Our Lady Walshingham




The Anglican (Church of England) Shrine occupies an island site in the village of Little Walsingham, five miles from the north Norfolk coast. Close to the ruins of the original medieval Priory (destroyed in 1538), the present-day Shrine was gradually created from 1931 from derelict farm buildings and cottages with a brand new Shrine Church in the south-east corner of the site. Within the Shrine Church is the "Holy House" a 'recreation' of the house in Nazareth where Mary received the news from the angel Gabriel that she was to be the mother of Our Lord, Jesus. Within the Holy House, above the altar, is the niche where the statue of Our Lady of Walsingham sits surrounded by candles and votive lights (see picture below). The  statue of Our Lady of Walsingham is much-loved. It is important to understand that the statue is simply a focus for devotion - a visual aid - and not something to be worshipped in itself. Down through the years Christians have sought the prayers of Mary to support them in their pilgrimage through life. At times in the history of the church there has been controversy about devotion to Mary but in these ecumenical days there are few who would deny a right respect and love to the Mother of Jesus.

Pilgrims have made the journey to Walsingham from all over Britain - and the world - since the 11th century, not long after the Lady Richeldis had her vision of Our Lady in 1061. However, Henry VIII ordered the Shrine to be destroyed in 1538 as part of the English Reformation and it was not until 1922 that the then Vicar of Walsingham decided to undertake the restoration of the Shrine.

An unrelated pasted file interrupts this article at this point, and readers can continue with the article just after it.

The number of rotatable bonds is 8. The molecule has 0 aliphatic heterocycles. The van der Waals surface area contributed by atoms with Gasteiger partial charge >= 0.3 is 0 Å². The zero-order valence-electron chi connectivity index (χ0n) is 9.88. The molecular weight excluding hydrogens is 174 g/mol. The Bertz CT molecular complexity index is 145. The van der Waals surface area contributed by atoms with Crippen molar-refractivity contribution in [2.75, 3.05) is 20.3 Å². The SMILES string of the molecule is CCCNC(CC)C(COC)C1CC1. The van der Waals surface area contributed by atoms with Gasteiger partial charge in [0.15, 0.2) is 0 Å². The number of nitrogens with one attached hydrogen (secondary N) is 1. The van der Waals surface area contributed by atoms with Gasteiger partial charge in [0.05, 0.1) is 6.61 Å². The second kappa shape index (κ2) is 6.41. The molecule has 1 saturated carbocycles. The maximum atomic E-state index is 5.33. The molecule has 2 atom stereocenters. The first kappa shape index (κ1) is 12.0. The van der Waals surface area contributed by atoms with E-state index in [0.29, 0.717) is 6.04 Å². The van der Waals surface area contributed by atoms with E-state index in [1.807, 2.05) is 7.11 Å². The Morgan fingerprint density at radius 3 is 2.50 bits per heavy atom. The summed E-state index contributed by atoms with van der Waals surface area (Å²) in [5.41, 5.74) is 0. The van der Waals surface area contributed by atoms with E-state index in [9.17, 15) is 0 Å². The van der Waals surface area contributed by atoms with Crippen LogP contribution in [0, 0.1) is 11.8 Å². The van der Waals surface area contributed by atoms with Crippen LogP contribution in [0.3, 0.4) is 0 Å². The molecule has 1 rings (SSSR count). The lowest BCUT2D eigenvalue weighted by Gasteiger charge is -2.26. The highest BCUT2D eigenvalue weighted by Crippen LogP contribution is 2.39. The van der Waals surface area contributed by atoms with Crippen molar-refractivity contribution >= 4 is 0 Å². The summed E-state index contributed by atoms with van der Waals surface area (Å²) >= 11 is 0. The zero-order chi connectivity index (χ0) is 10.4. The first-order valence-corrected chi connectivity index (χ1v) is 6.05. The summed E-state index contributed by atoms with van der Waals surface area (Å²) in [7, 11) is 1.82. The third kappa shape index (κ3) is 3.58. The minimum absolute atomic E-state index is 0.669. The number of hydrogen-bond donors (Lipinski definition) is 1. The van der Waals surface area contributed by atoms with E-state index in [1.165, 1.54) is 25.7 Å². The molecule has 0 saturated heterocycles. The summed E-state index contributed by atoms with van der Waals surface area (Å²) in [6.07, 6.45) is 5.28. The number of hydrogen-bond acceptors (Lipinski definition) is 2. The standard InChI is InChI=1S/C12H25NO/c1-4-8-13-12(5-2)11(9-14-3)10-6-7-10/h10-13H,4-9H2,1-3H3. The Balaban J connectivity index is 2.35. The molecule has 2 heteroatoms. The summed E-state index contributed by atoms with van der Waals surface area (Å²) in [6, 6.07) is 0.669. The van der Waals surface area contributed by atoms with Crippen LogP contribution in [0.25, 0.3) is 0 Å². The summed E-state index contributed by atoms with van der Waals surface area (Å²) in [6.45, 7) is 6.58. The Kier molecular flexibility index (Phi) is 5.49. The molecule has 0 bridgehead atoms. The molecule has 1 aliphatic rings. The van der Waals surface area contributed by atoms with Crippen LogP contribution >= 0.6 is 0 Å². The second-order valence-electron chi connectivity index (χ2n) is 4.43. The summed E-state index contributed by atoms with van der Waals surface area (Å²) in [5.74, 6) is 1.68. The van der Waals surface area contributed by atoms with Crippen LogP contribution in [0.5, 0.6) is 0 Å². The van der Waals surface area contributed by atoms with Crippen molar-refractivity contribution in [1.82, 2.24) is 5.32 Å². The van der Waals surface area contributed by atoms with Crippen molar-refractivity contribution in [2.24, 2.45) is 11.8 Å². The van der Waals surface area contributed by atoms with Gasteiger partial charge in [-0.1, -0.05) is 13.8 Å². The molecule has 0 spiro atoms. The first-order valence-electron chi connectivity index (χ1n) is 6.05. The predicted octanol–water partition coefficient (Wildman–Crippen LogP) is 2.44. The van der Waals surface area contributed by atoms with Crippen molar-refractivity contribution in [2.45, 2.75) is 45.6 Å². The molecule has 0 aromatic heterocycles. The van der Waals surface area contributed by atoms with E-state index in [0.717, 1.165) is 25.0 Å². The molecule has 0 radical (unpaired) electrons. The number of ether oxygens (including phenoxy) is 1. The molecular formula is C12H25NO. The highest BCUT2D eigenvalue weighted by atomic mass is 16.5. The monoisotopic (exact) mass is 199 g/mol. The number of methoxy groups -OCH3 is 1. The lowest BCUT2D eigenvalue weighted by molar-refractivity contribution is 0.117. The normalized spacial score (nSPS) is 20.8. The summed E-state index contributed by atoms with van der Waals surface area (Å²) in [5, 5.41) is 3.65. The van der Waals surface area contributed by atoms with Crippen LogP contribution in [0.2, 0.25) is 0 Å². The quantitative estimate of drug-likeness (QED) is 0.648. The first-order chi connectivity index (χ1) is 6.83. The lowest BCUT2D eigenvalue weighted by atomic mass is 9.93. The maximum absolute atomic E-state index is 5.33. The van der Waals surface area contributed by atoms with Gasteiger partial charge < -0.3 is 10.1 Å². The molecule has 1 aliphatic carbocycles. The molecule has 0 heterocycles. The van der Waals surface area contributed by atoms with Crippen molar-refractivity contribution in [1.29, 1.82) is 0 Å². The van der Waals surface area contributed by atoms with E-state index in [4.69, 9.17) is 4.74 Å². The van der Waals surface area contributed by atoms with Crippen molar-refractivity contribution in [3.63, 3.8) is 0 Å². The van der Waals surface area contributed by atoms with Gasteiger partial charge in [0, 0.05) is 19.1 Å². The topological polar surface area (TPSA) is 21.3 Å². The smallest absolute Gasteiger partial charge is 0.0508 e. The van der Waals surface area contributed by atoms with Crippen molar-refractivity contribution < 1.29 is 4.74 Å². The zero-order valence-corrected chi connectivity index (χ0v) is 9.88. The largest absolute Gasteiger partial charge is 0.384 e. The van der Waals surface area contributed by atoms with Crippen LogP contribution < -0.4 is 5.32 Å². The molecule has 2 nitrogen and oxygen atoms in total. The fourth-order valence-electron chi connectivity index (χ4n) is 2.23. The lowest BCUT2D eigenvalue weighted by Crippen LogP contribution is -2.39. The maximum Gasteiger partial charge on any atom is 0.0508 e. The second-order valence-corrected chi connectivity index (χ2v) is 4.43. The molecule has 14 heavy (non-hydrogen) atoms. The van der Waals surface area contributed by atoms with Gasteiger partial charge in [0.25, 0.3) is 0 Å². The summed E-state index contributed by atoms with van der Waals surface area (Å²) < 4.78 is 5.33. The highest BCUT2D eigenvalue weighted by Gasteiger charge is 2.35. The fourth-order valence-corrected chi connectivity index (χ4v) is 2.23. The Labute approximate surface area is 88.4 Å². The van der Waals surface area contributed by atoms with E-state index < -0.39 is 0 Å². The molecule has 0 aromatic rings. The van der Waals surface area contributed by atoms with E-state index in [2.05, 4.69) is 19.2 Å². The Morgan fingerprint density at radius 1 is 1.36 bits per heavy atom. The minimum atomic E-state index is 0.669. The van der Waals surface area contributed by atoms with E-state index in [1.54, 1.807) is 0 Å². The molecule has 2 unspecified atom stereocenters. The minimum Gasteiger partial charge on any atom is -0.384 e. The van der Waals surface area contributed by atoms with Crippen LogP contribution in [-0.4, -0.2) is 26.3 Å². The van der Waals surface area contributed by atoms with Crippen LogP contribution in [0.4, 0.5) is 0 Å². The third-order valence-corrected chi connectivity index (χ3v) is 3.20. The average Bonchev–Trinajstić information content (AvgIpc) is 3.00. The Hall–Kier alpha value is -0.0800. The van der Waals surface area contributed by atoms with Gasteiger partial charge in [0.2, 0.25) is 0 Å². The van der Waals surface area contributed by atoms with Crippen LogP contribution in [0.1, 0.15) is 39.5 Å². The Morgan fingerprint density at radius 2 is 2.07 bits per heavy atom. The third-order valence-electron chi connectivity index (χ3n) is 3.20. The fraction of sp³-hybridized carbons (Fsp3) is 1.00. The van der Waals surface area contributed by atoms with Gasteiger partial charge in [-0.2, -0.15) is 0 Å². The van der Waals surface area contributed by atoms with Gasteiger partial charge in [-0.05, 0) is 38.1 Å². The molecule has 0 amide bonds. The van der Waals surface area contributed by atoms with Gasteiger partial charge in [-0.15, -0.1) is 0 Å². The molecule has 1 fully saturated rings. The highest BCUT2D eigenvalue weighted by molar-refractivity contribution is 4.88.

Today the Shrine complex welcomes over 10,000 residential pilgrims each year (nearly 200 pilgrims can be accommodated at any one time.) Meals are provided round the clock in the Pilgrim Refectory and the Norton Café Bar. In addition, a further 300,000 visitors come to Walsingham each year. A new Visitor Centre is currently under construction to help them enjoy their visit. There is also a Shrine Shop in the centre of the village and offices for the Membership, Accommodation and Education departments.

For many people their first visit to Walsingham is centred around the National Pilgrimage which takes place on the Spring Bank Holiday each year. This is a wonderful outdoor event with the famous procession of Our Lady from the ruined priory grounds, through the village to the Shrine.

But at the heart of the Shrine lies the Church and Holy House. Here pilgrims and visitors join in the daily worship or say their prayers asking for Our Lady's help. The daily  service of Sprinkling at the Well (Easter to October; weekends during winter) is attended by thousands throughout the year. Water from the ancient well within the Shrine Church is used to sign a cross on the forehead, given as a drink and poured over outstretched hands as a sign of God's healing. Without interruption since 1931, Shrine Prayers - a short service during which pilgrims intercession requests are read out - has taken place in the church.  Many pilgrims and visitors are content simply to say their own prayers; many like to enjoy the peace and beauty of the Shrine gardens. For Walsingham is Holy Ground.